The 5-10 keV AGN luminosity function at 0.01 < z < 4.0

S. Fotopoulou, J. Buchner, I. Georgantopoulos, G. Hasinger, M. Salvato, A. Georgakakis, N. Cappelluti, P. Ranalli, L. T. Hsu, M. Brusa, A. Comastri, T. Miyaji, K. Nandra, J. Aird, S. Paltani

Research output: Contribution to journalArticlepeer-review

25 Scopus citations


The active galactic nuclei (AGN) X-ray luminosity function traces actively accreting supermassive black holes and is essential for the study of the properties of the AGN population, black hole evolution, and galaxy-black hole coevolution. Up to now, the AGN luminosity function has been estimated several times in soft (0.5-2 keV) and hard X-rays (2-10 keV). AGN selection in these energy ranges often suffers from identification and redshift incompleteness and, at the same time, photoelectric absorption can obscure a significant amount of the X-ray radiation. We estimate the evolution of the luminosity function in the 5-10 keV band, where we effectively avoid the absorbed part of the spectrum, rendering absorption corrections unnecessary up to NH ∼ 1023 cm-2. Our dataset is a compilation of six wide, and deep fields: MAXI, HBSS, XMM-COSMOS, Lockman Hole, XMM-CDFS, AEGIS-XD, Chandra-COSMOS, and Chandra-CDFS. This extensive sample of ∼1110 AGN (0.01 < z < 4.0, 41 < log Lx < 46) is 98% redshift complete with 68% spectroscopic redshifts. For sources lacking a spectroscopic redshift estimation we use the probability distribution function of photometric redshift estimation specifically tuned for AGN, and a flat probability distribution function for sources with no redshift information. We use Bayesian analysis to select the best parametric model from simple pure luminosity and pure density evolution to more complicated luminosity and density evolution and luminosity-dependent density evolution (LDDE). We estimate the model parameters that describe best our dataset separately for each survey and for the combined sample. We show that, according to Bayesian model selection, the preferred model for our dataset is the LDDE. Our estimation of the AGN luminosity function does not require any assumption on the AGN absorption and is in good agreement with previous works in the 2-10 keV energy band based on X-ray hardness ratios to model the absorption in AGN up to redshift three. Our sample does not show evidence of a rapid decline of the AGN luminosity function up to redshift four.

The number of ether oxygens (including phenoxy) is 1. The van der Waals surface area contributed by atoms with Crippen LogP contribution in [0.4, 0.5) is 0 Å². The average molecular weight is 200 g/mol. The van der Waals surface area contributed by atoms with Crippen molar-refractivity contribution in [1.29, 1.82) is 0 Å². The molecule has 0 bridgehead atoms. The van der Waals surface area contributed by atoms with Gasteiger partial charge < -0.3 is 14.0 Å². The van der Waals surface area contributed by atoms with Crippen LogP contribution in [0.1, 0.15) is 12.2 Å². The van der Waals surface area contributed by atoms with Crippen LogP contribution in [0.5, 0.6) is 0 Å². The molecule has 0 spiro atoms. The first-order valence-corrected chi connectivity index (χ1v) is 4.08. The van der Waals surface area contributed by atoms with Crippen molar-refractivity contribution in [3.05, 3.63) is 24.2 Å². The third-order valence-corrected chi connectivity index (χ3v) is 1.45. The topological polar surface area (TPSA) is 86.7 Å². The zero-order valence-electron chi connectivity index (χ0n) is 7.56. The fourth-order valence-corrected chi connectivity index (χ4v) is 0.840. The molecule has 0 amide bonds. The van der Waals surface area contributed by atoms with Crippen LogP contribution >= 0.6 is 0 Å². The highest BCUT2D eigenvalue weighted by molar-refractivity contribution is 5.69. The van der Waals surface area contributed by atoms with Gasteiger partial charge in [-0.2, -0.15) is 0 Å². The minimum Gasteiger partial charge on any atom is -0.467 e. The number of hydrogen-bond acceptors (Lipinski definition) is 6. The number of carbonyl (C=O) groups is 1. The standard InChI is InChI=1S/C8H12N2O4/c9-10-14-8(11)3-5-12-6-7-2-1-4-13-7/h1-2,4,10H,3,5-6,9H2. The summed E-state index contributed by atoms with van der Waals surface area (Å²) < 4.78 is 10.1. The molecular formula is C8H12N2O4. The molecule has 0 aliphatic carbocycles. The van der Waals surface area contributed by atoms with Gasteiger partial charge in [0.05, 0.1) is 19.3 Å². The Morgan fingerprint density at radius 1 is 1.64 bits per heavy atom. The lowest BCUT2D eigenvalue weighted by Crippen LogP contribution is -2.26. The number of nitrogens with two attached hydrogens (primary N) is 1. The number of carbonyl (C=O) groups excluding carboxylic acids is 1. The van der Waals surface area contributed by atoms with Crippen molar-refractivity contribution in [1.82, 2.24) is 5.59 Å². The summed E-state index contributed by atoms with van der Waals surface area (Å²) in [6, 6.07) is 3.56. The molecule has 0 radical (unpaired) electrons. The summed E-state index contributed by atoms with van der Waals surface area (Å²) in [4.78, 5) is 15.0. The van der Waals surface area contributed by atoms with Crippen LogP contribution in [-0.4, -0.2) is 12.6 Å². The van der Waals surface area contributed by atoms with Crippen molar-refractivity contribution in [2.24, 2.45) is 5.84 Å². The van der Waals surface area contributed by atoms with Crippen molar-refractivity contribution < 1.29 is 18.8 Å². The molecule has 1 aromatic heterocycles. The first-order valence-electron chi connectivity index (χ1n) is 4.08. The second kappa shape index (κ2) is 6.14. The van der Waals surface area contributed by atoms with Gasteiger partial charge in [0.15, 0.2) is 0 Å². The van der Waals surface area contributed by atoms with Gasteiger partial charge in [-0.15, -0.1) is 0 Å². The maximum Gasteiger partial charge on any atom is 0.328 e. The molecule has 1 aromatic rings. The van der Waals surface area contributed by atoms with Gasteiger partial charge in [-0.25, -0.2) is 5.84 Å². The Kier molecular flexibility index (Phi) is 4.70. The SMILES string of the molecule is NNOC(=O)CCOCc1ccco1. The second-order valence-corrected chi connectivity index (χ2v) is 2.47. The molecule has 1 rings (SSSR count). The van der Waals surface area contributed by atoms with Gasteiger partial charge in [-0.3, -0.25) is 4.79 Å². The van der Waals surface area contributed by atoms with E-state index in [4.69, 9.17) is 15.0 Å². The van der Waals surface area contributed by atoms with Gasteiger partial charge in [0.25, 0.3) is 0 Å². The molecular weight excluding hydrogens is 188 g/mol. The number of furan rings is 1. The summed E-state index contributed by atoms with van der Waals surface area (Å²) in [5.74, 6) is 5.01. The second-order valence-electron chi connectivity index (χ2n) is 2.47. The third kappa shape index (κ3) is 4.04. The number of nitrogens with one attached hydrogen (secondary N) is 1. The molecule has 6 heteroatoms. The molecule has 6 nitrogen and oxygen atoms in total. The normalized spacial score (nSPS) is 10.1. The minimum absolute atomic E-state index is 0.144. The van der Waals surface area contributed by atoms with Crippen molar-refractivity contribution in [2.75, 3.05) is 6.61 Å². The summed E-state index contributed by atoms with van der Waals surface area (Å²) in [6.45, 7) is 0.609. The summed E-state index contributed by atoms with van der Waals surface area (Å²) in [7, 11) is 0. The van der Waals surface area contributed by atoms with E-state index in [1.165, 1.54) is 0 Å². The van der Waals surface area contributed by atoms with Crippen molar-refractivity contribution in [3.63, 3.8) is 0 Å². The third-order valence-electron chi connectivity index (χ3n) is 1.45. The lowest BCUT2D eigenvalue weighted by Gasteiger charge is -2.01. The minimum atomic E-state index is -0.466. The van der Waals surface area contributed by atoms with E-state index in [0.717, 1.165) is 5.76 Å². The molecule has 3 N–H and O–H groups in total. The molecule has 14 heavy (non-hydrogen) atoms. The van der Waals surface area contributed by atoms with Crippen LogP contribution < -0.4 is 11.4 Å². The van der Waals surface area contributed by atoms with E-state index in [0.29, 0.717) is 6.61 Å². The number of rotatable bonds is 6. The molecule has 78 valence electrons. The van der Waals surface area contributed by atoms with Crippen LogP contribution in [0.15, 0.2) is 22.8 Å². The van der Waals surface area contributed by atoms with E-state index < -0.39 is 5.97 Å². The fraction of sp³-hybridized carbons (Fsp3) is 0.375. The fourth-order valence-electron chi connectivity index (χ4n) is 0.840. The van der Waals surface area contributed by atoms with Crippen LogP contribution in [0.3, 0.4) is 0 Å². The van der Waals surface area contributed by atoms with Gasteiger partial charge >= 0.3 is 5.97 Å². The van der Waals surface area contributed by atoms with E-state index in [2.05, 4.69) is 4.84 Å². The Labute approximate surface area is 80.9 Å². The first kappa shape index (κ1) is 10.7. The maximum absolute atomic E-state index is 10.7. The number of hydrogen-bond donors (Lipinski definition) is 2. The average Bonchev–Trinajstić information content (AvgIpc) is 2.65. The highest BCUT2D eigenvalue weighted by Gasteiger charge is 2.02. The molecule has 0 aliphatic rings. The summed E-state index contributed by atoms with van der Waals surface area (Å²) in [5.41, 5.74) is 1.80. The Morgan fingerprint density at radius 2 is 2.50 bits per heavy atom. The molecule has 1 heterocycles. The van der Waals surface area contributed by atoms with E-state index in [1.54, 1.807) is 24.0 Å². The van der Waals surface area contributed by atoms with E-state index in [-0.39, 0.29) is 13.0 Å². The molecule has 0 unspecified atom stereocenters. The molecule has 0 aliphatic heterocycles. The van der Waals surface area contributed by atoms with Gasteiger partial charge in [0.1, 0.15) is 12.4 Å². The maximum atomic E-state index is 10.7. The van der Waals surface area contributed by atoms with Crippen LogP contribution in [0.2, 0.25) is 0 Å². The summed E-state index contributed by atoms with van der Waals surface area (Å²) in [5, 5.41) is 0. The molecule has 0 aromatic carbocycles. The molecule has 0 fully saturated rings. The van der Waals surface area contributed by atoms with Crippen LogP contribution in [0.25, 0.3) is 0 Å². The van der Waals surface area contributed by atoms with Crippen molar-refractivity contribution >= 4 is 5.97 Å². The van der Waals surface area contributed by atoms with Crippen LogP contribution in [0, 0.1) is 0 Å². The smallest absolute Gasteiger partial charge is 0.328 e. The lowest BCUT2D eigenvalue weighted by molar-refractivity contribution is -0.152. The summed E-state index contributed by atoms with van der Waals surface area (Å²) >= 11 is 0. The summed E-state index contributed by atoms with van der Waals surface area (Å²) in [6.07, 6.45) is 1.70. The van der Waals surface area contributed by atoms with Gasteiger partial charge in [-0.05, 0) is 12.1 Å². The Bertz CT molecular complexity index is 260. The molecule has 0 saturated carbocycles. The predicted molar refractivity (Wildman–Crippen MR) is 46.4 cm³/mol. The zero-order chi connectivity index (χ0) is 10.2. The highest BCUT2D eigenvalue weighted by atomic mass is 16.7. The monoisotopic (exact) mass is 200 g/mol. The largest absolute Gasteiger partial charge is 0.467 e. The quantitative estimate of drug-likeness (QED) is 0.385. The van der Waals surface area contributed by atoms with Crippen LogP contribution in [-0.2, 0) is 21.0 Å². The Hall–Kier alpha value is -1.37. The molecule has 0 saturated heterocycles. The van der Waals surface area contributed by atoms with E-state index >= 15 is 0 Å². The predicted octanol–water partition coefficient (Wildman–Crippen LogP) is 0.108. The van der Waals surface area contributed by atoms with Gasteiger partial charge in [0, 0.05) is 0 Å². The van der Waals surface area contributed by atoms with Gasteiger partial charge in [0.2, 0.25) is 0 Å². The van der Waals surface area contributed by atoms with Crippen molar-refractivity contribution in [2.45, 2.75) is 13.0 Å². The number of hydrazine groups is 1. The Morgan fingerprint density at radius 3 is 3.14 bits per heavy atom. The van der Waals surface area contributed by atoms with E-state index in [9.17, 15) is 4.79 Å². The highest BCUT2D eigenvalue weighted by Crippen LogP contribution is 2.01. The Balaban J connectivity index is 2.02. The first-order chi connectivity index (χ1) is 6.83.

Original languageEnglish (US)
Article numberA142
JournalAstronomy and Astrophysics
StatePublished - Mar 1 2016
Externally publishedYes


  • galaxies: active
  • quasars: supermassive black holes

ASJC Scopus subject areas

  • Astronomy and Astrophysics
  • Space and Planetary Science


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